Control of pain and stress for children is a vital component of emergency medical care. Timely administration of analgesia affects the entire emergency medical experience and can have a lasting effect on a child's and family's reaction to current and future medical care. A systematic approach to pain management and anxiolysis, including staff education and protocol development, can provide comfort to children in the emergency setting and improve staff and family satisfaction.

Cochrane Systematic Review: Sweet-tasting solutions for needle-related procedural pain in infants one month to one year of age

Visit

Kassab M, Foster JP, Foureur M, Fowler C

Objectives: To determine the effectiveness of sweet-tasting solutions for needle-related procedural pain in infants one month to one year of age compared with no treatment, placebo, other sweet-tasting solutions, or pharmacological or other non-pharmacological pain-relieving methods.

Cochrane Systematic Review: Breastfeeding or breast milk for procedural pain in neonates

Visit

Shah PS, Herbozo C, Aliwalas LL, Shah VS

Objectives: The primary objective was to evaluate the effectiveness of breastfeeding or supplemental breast milk in reducing procedural pain in neonates. The secondary objective was to conduct subgroup analyses based on the type of control intervention, gestational age and the amount of supplemental breast milk given.

Cochrane Systematic Review: Sweet tasting solutions for reduction of needle-related procedural pain in children aged one to 16 years

Visit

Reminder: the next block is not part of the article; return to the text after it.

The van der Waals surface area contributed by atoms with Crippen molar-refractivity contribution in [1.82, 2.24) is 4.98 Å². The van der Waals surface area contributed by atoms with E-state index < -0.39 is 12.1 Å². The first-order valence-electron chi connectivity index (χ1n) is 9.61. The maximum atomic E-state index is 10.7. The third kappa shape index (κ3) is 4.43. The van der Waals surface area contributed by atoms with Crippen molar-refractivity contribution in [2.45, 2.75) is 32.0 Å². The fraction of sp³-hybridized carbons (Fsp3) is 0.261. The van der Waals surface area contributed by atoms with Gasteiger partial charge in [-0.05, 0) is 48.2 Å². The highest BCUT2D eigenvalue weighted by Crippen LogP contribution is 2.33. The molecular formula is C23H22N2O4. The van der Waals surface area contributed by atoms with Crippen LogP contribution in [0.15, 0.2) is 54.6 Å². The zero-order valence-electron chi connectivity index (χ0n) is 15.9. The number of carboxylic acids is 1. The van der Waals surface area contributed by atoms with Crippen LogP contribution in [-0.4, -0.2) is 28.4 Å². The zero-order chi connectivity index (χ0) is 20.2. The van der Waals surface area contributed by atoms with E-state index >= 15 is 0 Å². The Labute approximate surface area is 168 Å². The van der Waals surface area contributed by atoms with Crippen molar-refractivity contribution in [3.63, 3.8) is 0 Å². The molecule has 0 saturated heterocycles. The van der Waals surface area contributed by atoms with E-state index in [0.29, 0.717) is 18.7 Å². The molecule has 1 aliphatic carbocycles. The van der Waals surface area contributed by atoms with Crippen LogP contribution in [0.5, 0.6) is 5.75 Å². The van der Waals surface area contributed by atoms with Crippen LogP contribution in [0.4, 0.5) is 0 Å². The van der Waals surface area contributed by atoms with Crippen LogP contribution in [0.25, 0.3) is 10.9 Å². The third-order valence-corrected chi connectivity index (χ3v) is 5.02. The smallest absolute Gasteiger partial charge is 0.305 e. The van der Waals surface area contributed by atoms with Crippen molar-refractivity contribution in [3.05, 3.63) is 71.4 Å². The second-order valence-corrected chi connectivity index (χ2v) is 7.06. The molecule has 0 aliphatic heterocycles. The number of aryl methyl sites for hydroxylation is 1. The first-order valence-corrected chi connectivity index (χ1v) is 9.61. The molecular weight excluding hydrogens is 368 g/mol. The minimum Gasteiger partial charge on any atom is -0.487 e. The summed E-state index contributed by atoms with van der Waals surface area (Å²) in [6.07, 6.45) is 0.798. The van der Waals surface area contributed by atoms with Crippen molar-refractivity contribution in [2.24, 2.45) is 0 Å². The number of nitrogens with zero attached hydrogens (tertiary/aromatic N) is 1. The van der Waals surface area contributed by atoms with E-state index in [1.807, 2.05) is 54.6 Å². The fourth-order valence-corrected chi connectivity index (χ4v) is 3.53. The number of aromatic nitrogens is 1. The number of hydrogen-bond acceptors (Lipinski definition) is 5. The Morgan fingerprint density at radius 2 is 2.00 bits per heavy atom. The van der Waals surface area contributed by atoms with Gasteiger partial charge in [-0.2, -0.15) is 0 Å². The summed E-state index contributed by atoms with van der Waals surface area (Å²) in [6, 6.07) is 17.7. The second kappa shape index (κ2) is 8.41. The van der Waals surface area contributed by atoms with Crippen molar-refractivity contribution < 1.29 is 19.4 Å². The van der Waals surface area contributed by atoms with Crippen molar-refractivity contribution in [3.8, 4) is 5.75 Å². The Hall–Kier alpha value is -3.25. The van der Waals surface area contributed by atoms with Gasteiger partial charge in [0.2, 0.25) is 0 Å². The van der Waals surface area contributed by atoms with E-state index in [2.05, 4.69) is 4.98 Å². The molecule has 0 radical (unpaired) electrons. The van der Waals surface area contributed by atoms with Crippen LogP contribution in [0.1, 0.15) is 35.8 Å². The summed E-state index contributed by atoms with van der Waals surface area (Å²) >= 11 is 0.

Harrison D, Yamada J, Adams-Webber T, Ohlsson A, Beyene J, Stevens B

Objectives: To determine the efficacy of sweet tasting solutions or substances for reducing needle-related procedural pain in children beyond one year of age.

Cochrane Systematic Review: Non-pharmacological management of infant and young child procedural pain

Visit

Pillai Riddell RR, Racine NM, Turcotte K, Uman LS, Horton RE, Din Osmun L, Ah...

Objectives: To assess the efficacy of non-pharmacological interventions for infant and child (up to three years) acute pain, excluding breastmilk, sucrose, and music. Analyses accounted for infant age (preterm, neonate, older) and pain response (pain reactivity, pain-related regulation).

Systematic Review: The effectiveness of virtual reality distraction for pain reduction:a systematic review

Visit

Kevin M Malloy , Leonard S Milling

This article provides a comprehensive review of controlled research on the effectiveness of virtual reality (VR) distraction for reducing pain.

Systematic Review: Music for pain and anxiety in children undergoing medical procedures: a systematic review of randomized controlled trials

Visit

Klassen JA, Liang Y, Tjosvold L, Klassen TP, Hartling L

Objective: The aim of this study was to conduct a systematic review of the efficacy of music therapy (MT) on pain and anxiety in children undergoing clinical procedures.

Review: Clinical implications of unmanaged needle-insertion pain and distress in children

Visit

Kennedy RM, Luhmann J, Zempsky WT

This review summarizes the evidence for the importance of managing pediatric procedural pain and methods for reducing venous access pain.

Review: Needle pain in children: contextual factors

Visit

Walco GA

Pediatric pain experiences result from a complex interplay of genetic, experiential, and developmental factors. These elements, as they relate to needle-stick procedures and other relevant painful phenomena, are explored in this article so that the context of possible interventions may be more fully appreciated. Clinical implications are discussed incorporating ethical perspectives.